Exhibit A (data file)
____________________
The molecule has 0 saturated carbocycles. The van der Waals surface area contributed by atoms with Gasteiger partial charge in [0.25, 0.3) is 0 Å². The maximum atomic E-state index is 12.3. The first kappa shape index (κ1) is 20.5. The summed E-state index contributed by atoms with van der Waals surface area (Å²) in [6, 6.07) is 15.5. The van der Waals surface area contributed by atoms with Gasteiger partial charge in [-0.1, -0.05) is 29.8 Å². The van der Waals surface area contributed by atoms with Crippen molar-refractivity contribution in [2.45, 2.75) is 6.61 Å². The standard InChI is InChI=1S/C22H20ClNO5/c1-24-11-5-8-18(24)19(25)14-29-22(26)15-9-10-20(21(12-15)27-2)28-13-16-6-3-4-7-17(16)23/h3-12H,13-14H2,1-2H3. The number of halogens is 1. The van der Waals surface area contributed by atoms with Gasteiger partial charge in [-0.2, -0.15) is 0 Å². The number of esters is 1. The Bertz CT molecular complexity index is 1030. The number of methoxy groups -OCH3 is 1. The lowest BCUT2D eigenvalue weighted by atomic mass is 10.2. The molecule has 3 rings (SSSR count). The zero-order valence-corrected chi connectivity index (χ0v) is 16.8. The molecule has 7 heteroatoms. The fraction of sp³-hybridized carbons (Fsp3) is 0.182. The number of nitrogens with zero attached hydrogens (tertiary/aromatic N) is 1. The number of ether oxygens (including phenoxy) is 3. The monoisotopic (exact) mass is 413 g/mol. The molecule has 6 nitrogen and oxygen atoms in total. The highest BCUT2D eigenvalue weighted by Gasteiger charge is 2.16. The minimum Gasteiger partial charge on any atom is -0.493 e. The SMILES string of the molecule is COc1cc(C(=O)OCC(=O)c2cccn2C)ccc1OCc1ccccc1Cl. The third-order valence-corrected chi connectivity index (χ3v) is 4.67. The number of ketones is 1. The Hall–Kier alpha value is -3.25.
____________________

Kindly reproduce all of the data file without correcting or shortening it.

The molecule has 0 saturated carbocycles. The van der Waals surface area contributed by atoms with Gasteiger partial charge in [0.25, 0.3) is 0 Å². The maximum atomic E-state index is 12.3. The first kappa shape index (κ1) is 20.5. The summed E-state index contributed by atoms with van der Waals surface area (Å²) in [6, 6.07) is 15.5. The van der Waals surface area contributed by atoms with Gasteiger partial charge in [-0.1, -0.05) is 29.8 Å². The van der Waals surface area contributed by atoms with Crippen molar-refractivity contribution in [2.45, 2.75) is 6.61 Å². The standard InChI is InChI=1S/C22H20ClNO5/c1-24-11-5-8-18(24)19(25)14-29-22(26)15-9-10-20(21(12-15)27-2)28-13-16-6-3-4-7-17(16)23/h3-12H,13-14H2,1-2H3. The number of halogens is 1. The van der Waals surface area contributed by atoms with Gasteiger partial charge in [-0.2, -0.15) is 0 Å². The number of esters is 1. The Bertz CT molecular complexity index is 1030. The number of methoxy groups -OCH3 is 1. The lowest BCUT2D eigenvalue weighted by atomic mass is 10.2. The molecule has 3 rings (SSSR count). The zero-order valence-corrected chi connectivity index (χ0v) is 16.8. The molecule has 7 heteroatoms. The fraction of sp³-hybridized carbons (Fsp3) is 0.182. The number of nitrogens with zero attached hydrogens (tertiary/aromatic N) is 1. The number of ether oxygens (including phenoxy) is 3. The monoisotopic (exact) mass is 413 g/mol. The molecule has 6 nitrogen and oxygen atoms in total. The highest BCUT2D eigenvalue weighted by Gasteiger charge is 2.16. The minimum Gasteiger partial charge on any atom is -0.493 e. The SMILES string of the molecule is COc1cc(C(=O)OCC(=O)c2cccn2C)ccc1OCc1ccccc1Cl. The third-order valence-corrected chi connectivity index (χ3v) is 4.67. The number of ketones is 1. The Hall–Kier alpha value is -3.25.